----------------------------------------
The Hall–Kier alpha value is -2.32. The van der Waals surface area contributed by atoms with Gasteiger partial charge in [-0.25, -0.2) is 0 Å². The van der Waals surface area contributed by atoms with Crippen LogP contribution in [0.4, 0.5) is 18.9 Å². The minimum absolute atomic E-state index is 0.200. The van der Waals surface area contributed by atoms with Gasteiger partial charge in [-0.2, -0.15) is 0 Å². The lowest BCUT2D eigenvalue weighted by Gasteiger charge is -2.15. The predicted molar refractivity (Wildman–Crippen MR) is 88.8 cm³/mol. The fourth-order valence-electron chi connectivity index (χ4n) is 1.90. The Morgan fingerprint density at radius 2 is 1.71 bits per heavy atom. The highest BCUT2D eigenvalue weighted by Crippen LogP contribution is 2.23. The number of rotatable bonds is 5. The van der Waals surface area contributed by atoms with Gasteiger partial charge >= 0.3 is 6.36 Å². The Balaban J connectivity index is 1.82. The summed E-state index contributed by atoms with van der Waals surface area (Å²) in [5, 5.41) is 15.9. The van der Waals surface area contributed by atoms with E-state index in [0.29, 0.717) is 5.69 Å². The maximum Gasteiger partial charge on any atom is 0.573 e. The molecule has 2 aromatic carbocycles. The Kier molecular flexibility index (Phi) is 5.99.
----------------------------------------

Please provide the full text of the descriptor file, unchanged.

The Hall–Kier alpha value is -2.32. The van der Waals surface area contributed by atoms with Gasteiger partial charge in [-0.25, -0.2) is 0 Å². The van der Waals surface area contributed by atoms with Crippen LogP contribution in [0.4, 0.5) is 18.9 Å². The minimum absolute atomic E-state index is 0.200. The van der Waals surface area contributed by atoms with Gasteiger partial charge in [-0.2, -0.15) is 0 Å². The lowest BCUT2D eigenvalue weighted by Gasteiger charge is -2.15. The predicted molar refractivity (Wildman–Crippen MR) is 88.8 cm³/mol. The fourth-order valence-electron chi connectivity index (χ4n) is 1.90. The Morgan fingerprint density at radius 2 is 1.71 bits per heavy atom. The highest BCUT2D eigenvalue weighted by Crippen LogP contribution is 2.23. The number of rotatable bonds is 5. The van der Waals surface area contributed by atoms with Gasteiger partial charge >= 0.3 is 6.36 Å². The Balaban J connectivity index is 1.82. The summed E-state index contributed by atoms with van der Waals surface area (Å²) in [5, 5.41) is 15.9. The van der Waals surface area contributed by atoms with E-state index in [0.29, 0.717) is 5.69 Å². The maximum Gasteiger partial charge on any atom is 0.573 e. The molecule has 2 aromatic carbocycles. The Kier molecular flexibility index (Phi) is 5.99.